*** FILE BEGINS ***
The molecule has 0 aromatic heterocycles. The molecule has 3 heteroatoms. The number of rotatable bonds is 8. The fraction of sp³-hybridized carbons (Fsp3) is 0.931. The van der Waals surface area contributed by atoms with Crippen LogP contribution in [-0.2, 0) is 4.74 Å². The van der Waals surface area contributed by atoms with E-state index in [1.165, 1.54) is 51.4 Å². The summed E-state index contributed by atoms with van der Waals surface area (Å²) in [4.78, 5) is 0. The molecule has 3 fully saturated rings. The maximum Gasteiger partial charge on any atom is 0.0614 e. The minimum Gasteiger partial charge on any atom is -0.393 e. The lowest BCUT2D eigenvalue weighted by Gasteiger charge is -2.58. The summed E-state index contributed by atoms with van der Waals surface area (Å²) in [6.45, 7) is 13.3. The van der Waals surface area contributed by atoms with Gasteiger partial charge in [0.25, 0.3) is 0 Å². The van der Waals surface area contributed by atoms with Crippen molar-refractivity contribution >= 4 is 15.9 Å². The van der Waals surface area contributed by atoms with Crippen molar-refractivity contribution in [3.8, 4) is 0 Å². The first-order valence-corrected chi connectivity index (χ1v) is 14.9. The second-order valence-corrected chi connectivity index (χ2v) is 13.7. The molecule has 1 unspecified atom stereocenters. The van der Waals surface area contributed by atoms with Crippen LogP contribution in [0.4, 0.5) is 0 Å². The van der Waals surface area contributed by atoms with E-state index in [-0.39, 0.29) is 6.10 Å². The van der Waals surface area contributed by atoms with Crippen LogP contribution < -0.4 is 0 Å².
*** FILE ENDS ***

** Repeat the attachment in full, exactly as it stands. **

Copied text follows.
The molecule has 0 aromatic heterocycles. The molecule has 3 heteroatoms. The number of rotatable bonds is 8. The fraction of sp³-hybridized carbons (Fsp3) is 0.931. The van der Waals surface area contributed by atoms with Crippen LogP contribution in [-0.2, 0) is 4.74 Å². The van der Waals surface area contributed by atoms with E-state index in [1.165, 1.54) is 51.4 Å². The summed E-state index contributed by atoms with van der Waals surface area (Å²) in [4.78, 5) is 0. The molecule has 3 fully saturated rings. The maximum Gasteiger partial charge on any atom is 0.0614 e. The minimum Gasteiger partial charge on any atom is -0.393 e. The lowest BCUT2D eigenvalue weighted by Gasteiger charge is -2.58. The summed E-state index contributed by atoms with van der Waals surface area (Å²) in [6.45, 7) is 13.3. The van der Waals surface area contributed by atoms with Gasteiger partial charge in [0.25, 0.3) is 0 Å². The van der Waals surface area contributed by atoms with Crippen molar-refractivity contribution >= 4 is 15.9 Å². The van der Waals surface area contributed by atoms with Crippen molar-refractivity contribution in [3.8, 4) is 0 Å². The first-order valence-corrected chi connectivity index (χ1v) is 14.9. The second-order valence-corrected chi connectivity index (χ2v) is 13.7. The molecule has 1 unspecified atom stereocenters. The van der Waals surface area contributed by atoms with Crippen LogP contribution in [0.4, 0.5) is 0 Å². The van der Waals surface area contributed by atoms with E-state index in [-0.39, 0.29) is 6.10 Å². The van der Waals surface area contributed by atoms with Crippen LogP contribution < -0.4 is 0 Å².